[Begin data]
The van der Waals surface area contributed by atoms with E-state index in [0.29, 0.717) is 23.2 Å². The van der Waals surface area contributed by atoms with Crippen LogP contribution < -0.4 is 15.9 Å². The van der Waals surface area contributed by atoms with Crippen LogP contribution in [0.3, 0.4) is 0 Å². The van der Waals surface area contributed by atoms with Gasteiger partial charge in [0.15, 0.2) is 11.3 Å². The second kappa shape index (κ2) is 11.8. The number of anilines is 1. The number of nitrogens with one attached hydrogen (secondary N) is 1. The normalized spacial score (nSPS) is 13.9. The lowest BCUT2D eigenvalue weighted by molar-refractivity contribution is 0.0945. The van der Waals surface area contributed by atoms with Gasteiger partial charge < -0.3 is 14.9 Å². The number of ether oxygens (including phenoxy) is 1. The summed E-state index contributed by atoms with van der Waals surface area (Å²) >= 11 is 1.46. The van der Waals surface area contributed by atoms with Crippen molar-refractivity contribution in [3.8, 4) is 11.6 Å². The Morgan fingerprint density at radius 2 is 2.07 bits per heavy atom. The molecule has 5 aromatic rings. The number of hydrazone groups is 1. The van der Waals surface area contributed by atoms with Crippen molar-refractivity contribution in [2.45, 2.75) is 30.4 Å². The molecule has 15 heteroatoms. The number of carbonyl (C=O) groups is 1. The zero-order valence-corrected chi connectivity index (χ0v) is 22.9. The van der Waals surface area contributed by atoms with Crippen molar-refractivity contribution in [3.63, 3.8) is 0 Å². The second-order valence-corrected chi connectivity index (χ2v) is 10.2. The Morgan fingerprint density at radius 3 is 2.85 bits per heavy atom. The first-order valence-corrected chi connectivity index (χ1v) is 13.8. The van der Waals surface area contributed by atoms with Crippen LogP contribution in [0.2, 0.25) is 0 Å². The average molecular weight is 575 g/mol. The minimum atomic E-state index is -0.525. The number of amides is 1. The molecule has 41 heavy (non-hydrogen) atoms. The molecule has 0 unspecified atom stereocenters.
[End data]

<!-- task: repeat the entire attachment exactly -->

The van der Waals surface area contributed by atoms with E-state index in [0.29, 0.717) is 23.2 Å². The van der Waals surface area contributed by atoms with Crippen LogP contribution < -0.4 is 15.9 Å². The van der Waals surface area contributed by atoms with Crippen LogP contribution in [0.3, 0.4) is 0 Å². The van der Waals surface area contributed by atoms with Gasteiger partial charge in [0.15, 0.2) is 11.3 Å². The second kappa shape index (κ2) is 11.8. The number of anilines is 1. The number of nitrogens with one attached hydrogen (secondary N) is 1. The normalized spacial score (nSPS) is 13.9. The lowest BCUT2D eigenvalue weighted by molar-refractivity contribution is 0.0945. The van der Waals surface area contributed by atoms with Gasteiger partial charge < -0.3 is 14.9 Å². The number of ether oxygens (including phenoxy) is 1. The summed E-state index contributed by atoms with van der Waals surface area (Å²) >= 11 is 1.46. The van der Waals surface area contributed by atoms with Crippen molar-refractivity contribution in [3.8, 4) is 11.6 Å². The Morgan fingerprint density at radius 2 is 2.07 bits per heavy atom. The molecule has 5 aromatic rings. The number of hydrazone groups is 1. The van der Waals surface area contributed by atoms with Crippen molar-refractivity contribution in [2.45, 2.75) is 30.4 Å². The molecule has 15 heteroatoms. The number of carbonyl (C=O) groups is 1. The zero-order valence-corrected chi connectivity index (χ0v) is 22.9. The van der Waals surface area contributed by atoms with Crippen molar-refractivity contribution in [3.63, 3.8) is 0 Å². The second-order valence-corrected chi connectivity index (χ2v) is 10.2. The Morgan fingerprint density at radius 3 is 2.85 bits per heavy atom. The first-order valence-corrected chi connectivity index (χ1v) is 13.8. The van der Waals surface area contributed by atoms with Crippen LogP contribution in [0.2, 0.25) is 0 Å². The average molecular weight is 575 g/mol. The minimum atomic E-state index is -0.525. The number of amides is 1. The molecule has 41 heavy (non-hydrogen) atoms. The molecule has 0 unspecified atom stereocenters.